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Cancer Res. 2007 Dec 1;67(23):11123-7.

Plasma cysteinylglycine levels and breast cancer risk in women.

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  • 1Division of Preventive Medicine, Brigham and Women's Hospital, Harvard Medical School, 900 Commonwealth Avenue East, Boston, MA 02215, USA.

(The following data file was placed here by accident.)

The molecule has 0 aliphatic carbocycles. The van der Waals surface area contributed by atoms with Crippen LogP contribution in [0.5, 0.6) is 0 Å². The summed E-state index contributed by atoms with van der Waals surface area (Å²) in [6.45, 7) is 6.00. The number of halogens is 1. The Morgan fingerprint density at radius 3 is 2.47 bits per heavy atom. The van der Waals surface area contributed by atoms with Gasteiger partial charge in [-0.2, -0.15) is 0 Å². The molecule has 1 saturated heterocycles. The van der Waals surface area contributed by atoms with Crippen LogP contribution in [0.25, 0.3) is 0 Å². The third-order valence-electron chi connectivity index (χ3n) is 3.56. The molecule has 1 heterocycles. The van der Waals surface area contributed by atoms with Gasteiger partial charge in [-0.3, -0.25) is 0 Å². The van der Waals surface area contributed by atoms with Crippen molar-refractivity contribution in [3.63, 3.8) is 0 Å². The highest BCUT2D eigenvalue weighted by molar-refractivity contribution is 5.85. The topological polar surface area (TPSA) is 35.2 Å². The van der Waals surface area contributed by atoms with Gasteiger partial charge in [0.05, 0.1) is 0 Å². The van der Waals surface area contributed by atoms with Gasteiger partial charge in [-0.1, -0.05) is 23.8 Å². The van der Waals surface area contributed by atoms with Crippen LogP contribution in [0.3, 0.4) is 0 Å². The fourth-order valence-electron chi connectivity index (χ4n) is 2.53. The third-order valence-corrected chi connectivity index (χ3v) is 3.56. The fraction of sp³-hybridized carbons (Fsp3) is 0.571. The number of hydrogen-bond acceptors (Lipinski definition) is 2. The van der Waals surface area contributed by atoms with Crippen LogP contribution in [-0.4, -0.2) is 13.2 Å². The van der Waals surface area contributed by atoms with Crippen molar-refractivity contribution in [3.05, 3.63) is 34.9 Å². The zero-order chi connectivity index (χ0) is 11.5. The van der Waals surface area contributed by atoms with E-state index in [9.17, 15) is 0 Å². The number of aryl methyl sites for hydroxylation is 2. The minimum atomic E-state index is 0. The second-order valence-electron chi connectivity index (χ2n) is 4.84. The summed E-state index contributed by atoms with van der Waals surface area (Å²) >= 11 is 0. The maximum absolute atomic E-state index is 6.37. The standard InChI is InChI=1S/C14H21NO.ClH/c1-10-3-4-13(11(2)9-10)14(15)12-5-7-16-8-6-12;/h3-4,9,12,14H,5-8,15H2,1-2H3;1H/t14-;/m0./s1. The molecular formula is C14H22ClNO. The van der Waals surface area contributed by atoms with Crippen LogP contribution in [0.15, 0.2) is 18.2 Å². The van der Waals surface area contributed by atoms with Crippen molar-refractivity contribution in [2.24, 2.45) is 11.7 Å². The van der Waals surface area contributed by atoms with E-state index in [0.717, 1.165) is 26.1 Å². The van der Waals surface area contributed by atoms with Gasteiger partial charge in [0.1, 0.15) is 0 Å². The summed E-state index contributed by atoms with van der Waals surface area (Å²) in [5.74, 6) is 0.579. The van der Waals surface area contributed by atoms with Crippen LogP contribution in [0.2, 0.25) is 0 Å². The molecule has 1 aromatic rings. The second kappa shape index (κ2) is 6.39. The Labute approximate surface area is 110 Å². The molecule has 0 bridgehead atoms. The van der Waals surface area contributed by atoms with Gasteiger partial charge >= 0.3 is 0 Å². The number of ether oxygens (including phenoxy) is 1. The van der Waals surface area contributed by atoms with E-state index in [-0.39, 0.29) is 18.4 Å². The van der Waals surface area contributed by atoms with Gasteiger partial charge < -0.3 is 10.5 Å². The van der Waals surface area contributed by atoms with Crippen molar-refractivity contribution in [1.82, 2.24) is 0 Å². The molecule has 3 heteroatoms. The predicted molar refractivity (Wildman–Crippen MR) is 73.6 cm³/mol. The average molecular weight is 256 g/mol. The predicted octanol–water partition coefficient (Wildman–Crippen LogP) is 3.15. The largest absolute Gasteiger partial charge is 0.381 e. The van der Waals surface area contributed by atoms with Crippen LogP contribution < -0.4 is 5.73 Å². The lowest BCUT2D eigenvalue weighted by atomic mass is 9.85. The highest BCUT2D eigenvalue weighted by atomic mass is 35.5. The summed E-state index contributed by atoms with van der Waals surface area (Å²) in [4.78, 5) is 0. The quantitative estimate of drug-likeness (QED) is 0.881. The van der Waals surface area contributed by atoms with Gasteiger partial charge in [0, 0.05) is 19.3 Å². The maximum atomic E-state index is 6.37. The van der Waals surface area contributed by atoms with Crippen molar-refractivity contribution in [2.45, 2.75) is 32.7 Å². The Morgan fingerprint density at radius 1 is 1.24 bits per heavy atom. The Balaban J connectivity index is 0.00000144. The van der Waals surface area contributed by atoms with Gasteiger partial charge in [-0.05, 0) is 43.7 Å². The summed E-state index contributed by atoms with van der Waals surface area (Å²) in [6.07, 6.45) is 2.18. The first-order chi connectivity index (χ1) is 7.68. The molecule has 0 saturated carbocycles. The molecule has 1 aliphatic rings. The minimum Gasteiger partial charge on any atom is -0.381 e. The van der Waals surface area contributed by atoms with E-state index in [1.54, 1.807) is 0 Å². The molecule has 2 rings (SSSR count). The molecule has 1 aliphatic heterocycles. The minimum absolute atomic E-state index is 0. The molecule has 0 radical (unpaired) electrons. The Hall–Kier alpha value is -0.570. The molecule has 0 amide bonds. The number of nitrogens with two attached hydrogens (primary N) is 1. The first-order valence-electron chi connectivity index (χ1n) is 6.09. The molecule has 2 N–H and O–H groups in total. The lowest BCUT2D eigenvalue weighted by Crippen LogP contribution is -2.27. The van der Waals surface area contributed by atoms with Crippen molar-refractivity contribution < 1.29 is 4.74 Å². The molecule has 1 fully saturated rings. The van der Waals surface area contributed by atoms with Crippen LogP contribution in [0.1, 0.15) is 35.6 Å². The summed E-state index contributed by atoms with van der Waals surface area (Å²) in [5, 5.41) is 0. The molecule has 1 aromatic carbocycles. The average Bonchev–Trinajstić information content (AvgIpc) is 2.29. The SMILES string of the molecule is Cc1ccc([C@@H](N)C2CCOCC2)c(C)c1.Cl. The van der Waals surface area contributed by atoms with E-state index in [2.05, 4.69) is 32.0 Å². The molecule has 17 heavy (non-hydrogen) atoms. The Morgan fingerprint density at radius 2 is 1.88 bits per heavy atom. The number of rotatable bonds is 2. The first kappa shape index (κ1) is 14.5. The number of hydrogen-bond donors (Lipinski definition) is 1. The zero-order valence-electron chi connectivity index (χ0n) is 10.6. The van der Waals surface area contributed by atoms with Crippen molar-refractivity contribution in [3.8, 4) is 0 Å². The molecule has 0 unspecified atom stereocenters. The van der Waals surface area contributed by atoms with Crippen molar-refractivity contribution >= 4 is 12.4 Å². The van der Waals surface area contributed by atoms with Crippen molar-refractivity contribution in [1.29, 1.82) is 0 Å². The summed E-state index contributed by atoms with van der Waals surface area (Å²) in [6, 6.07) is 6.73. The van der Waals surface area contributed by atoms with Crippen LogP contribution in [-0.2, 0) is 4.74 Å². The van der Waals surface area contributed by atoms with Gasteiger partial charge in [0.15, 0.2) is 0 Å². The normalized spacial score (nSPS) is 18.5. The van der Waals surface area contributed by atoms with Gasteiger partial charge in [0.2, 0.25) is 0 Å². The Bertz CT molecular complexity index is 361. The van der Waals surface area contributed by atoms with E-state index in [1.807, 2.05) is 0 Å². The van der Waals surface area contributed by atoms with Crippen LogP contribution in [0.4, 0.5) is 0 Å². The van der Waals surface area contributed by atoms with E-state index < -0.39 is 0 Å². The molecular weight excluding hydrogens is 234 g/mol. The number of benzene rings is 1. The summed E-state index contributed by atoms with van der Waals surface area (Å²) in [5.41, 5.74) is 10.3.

Cysteinylglycine, a prooxidant generated during the catabolism of glutathione, has been suggested to induce oxidative stress and lipid peroxidation, leading to the development of human cancers. Observational data relating cysteinylglycine status to breast cancer risk are lacking. We prospectively evaluated plasma cysteinylglycine levels and invasive breast cancer risk among 812 case-control pairs nested in the Women's Health Study, a completed randomized trial evaluating low-dose aspirin and vitamin E in middle-aged and older women. We additionally evaluated the effect modification by risk factors for oxidative stress, such as vitamin E assignment, alcohol consumption, obesity, and postmenopausal hormone use. Logistic regression controlling for matching factors, as well as other risk factors for breast cancer, was used to estimate relative risks (RR) and 95% confidence intervals (95% CI). All statistical tests were two sided. We observed no overall association between plasma cysteinylglycine and invasive breast cancer risk. However, higher cysteinylglycine levels were marginally associated with an increased risk of breast cancer in the high oxidative stress groups. Women in the highest quintile group of cysteinylglycine relative to the lowest group had multivariate RRs (95% CIs) of 1.64 (1.01-2.66; P(trend) = 0.04) in the vitamin E placebo group, 2.51 (1.01-6.24; P(trend) = 0.07) in the high alcohol intake group (>or=9 g/day), and 1.66 (0.97-2.84; P(trend) = 0.03) in the overweight and obese group. Our findings suggest that women who are susceptible to experiencing oxidative stress may be at a greater risk for developing breast cancer.

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